The government wants to buy 12 acres of marijuana for research according to a listing posted on a federal government website. An arm of the National Institutes of Health dedicated to researching drug abuse and addiction “intendsâ€ to solicit proposals from those who can “harvest, process, analyze, store and distributeâ€ cannabis.
A successful bidder must possess a “secure and video monitored outdoor facilityâ€ capable of growing and processing 12 acres of marijuana, a 1,000-sq.-ft. (minimum) greenhouse to test the plants under controlled conditions, and “demonstrate the availabilityâ€ of a vault approved by the Drug Enforcement Administration (DEA) and the Food and Drug Administration to maintain between 400 and 700 kg of pot stock, extract and cigarettes.
The NIH’s National Institute on Drug Abuse (NIDA) is looking for growers who have the capability to develop plants with altered versions of tetrahydrocannabinol (THC), the main psychoactive component of pot, and cannabidiol (CBD), which is known for its medicinal properties. NIDA “anticipatesâ€ awarding a one-year contract with four one-year options, according to the posting. The vendor would also have to register with the DEA to research, manufacture and distribute cannabis.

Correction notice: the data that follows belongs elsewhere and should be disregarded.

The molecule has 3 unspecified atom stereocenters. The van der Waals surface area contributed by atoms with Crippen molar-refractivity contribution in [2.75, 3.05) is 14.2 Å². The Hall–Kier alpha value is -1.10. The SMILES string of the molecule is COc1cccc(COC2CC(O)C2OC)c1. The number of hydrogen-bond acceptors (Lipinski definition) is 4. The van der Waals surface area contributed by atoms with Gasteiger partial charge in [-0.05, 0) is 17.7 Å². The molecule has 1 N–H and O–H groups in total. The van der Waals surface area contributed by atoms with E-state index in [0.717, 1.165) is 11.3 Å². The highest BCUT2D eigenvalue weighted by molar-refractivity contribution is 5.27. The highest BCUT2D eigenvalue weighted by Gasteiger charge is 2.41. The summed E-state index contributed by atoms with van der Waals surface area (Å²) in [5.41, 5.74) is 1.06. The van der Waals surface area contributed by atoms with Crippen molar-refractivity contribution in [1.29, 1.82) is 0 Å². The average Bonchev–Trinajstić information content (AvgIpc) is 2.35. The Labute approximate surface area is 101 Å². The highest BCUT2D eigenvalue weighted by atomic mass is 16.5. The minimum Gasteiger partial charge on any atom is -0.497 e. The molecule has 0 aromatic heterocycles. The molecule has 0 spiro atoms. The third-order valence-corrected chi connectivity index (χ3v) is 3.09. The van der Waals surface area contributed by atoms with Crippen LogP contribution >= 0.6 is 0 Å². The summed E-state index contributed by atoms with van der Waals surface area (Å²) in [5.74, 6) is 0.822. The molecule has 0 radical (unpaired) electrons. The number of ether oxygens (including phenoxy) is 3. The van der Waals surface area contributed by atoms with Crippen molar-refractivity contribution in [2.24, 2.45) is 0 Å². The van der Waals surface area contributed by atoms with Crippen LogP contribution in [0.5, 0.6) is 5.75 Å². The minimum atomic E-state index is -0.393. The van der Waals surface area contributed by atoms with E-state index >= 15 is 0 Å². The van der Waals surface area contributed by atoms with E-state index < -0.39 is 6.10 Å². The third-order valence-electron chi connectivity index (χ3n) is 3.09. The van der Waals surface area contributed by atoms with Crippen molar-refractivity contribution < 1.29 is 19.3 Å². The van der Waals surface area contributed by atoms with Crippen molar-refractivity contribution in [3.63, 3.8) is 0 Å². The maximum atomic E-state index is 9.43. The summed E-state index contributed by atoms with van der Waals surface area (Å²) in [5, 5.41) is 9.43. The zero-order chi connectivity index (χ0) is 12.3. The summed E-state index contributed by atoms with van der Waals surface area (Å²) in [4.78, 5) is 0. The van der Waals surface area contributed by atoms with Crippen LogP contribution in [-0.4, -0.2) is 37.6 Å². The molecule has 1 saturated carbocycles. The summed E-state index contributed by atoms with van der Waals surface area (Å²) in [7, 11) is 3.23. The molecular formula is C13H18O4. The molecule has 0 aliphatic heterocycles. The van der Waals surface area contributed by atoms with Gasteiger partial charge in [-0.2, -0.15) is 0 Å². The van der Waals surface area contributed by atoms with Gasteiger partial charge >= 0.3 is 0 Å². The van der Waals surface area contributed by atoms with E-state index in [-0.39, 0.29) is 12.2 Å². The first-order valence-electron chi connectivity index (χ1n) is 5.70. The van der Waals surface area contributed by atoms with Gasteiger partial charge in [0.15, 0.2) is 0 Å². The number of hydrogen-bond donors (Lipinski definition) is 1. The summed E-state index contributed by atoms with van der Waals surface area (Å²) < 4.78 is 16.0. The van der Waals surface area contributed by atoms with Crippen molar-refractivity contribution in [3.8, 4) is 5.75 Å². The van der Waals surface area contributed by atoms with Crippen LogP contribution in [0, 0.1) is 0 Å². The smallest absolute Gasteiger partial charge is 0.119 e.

For anyone hoping that this means that the government is one step closer to legalizing marijuana across the country, not so fast. This isn’t a new research project. NIDA spokeswoman Shirley Simson noted that the agency is simply starting a new bidding competition since the existing marijuana farm contract is set to expire next year. The original solicitation for the contract was issued in 2009.
To date, there are 18 states that have decriminalized pot, 23 states with laws allowing access to medical marijuana, and two states – Colorado and Washington – that have legalized the drug for recreational purposes. Federal law still classifies marijuana as a drug on par with heroin, acid, and ecstasy.
Of course, there are a bunch of other criteria and qualifications for famers to have their bid considered for a contract. Read more at fbo.gov.